This is a pretty perennial debate — the AL is done to code, and is the metal that runs the service line into our house, but I understand people’s misgivings. As far as I can tell, it’s the low quality outlet with bad clamps and no space behind the wires and clamps (in the surface mount style) that cannot dissipate the heat properly.
 

RayK

Safety Score 90 (Was 96!)
Apr 5, 2016
3,167
3,309
San Jose, CA
I understand that service drops are done with Al and when installed to code on branch circuits, are supposed to be safe. However, several years ago the buried line running from the street and between the driveways of me and my neighbor's disintegrated into dust. I don't know the exact reason which caused the failure but I was shocked to see what amounted to powered aluminum inside the shell of insulation.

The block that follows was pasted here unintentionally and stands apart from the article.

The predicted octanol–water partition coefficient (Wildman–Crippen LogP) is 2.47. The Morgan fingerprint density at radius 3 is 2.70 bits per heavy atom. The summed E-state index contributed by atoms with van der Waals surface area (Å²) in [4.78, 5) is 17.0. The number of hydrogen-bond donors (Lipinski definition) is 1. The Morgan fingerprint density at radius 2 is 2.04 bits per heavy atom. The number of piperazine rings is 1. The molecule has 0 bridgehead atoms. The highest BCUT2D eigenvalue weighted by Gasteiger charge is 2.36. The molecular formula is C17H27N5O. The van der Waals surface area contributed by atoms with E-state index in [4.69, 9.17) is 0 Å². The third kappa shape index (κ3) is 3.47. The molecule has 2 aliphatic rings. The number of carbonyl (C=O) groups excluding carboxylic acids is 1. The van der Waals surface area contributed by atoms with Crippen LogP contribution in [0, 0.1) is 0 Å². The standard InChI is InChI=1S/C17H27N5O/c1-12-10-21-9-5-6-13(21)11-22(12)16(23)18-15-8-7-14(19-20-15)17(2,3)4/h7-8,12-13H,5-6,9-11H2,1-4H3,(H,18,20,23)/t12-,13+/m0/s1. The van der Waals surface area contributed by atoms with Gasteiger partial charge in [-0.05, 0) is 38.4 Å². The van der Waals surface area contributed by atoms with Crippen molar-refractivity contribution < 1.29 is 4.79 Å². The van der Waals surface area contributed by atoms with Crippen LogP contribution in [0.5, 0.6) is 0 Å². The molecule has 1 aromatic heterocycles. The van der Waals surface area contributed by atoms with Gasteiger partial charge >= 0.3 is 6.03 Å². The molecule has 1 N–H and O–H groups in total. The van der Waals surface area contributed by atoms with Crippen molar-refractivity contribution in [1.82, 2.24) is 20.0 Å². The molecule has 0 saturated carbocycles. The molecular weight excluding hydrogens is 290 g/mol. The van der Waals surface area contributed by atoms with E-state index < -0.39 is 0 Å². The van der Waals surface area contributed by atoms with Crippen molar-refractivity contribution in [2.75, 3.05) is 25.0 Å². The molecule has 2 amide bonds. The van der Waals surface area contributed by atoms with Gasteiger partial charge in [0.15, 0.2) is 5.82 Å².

I understand that service drops are done with Al and when installed to code on branch circuits, are supposed to be safe. However, several years ago the buried line running from the street and between the driveways of me and my neighbor's disintegrated into dust. I don't know the exact reason which caused the failure but I was shocked to see what amounted to powered aluminum inside the shell of insulation.
Yep, that would definitely scare the hell outta me.